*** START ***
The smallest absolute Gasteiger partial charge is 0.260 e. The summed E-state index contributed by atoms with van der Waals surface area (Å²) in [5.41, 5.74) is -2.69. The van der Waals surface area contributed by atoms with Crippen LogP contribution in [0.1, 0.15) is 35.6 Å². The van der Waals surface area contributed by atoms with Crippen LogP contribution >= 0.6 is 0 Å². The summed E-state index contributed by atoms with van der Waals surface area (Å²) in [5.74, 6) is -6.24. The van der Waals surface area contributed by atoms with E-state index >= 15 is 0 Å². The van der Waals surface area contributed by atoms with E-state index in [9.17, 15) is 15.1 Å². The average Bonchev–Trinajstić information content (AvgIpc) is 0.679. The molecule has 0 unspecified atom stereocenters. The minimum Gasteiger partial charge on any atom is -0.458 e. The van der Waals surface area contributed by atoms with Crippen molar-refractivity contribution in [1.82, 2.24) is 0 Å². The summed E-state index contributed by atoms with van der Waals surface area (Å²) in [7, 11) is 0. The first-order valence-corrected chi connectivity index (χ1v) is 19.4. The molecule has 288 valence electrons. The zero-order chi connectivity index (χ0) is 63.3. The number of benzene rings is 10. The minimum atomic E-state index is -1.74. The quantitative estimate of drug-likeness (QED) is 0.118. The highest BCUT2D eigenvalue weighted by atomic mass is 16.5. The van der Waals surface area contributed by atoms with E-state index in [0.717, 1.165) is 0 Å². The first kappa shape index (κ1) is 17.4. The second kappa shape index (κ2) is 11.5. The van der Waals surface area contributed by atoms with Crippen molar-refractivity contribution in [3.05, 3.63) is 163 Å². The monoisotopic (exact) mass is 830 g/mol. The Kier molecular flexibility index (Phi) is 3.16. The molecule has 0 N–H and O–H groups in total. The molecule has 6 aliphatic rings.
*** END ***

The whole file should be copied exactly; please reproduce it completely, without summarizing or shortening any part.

The smallest absolute Gasteiger partial charge is 0.260 e. The summed E-state index contributed by atoms with van der Waals surface area (Å²) in [5.41, 5.74) is -2.69. The van der Waals surface area contributed by atoms with Crippen LogP contribution in [0.1, 0.15) is 35.6 Å². The van der Waals surface area contributed by atoms with Crippen LogP contribution >= 0.6 is 0 Å². The summed E-state index contributed by atoms with van der Waals surface area (Å²) in [5.74, 6) is -6.24. The van der Waals surface area contributed by atoms with E-state index >= 15 is 0 Å². The van der Waals surface area contributed by atoms with E-state index in [9.17, 15) is 15.1 Å². The average Bonchev–Trinajstić information content (AvgIpc) is 0.679. The molecule has 0 unspecified atom stereocenters. The minimum Gasteiger partial charge on any atom is -0.458 e. The van der Waals surface area contributed by atoms with Crippen molar-refractivity contribution in [1.82, 2.24) is 0 Å². The summed E-state index contributed by atoms with van der Waals surface area (Å²) in [7, 11) is 0. The first-order valence-corrected chi connectivity index (χ1v) is 19.4. The molecule has 288 valence electrons. The zero-order chi connectivity index (χ0) is 63.3. The number of benzene rings is 10. The minimum atomic E-state index is -1.74. The quantitative estimate of drug-likeness (QED) is 0.118. The highest BCUT2D eigenvalue weighted by atomic mass is 16.5. The van der Waals surface area contributed by atoms with E-state index in [0.717, 1.165) is 0 Å². The first kappa shape index (κ1) is 17.4. The second kappa shape index (κ2) is 11.5. The van der Waals surface area contributed by atoms with Crippen molar-refractivity contribution in [3.05, 3.63) is 163 Å². The monoisotopic (exact) mass is 830 g/mol. The Kier molecular flexibility index (Phi) is 3.16. The molecule has 0 N–H and O–H groups in total. The molecule has 6 aliphatic rings.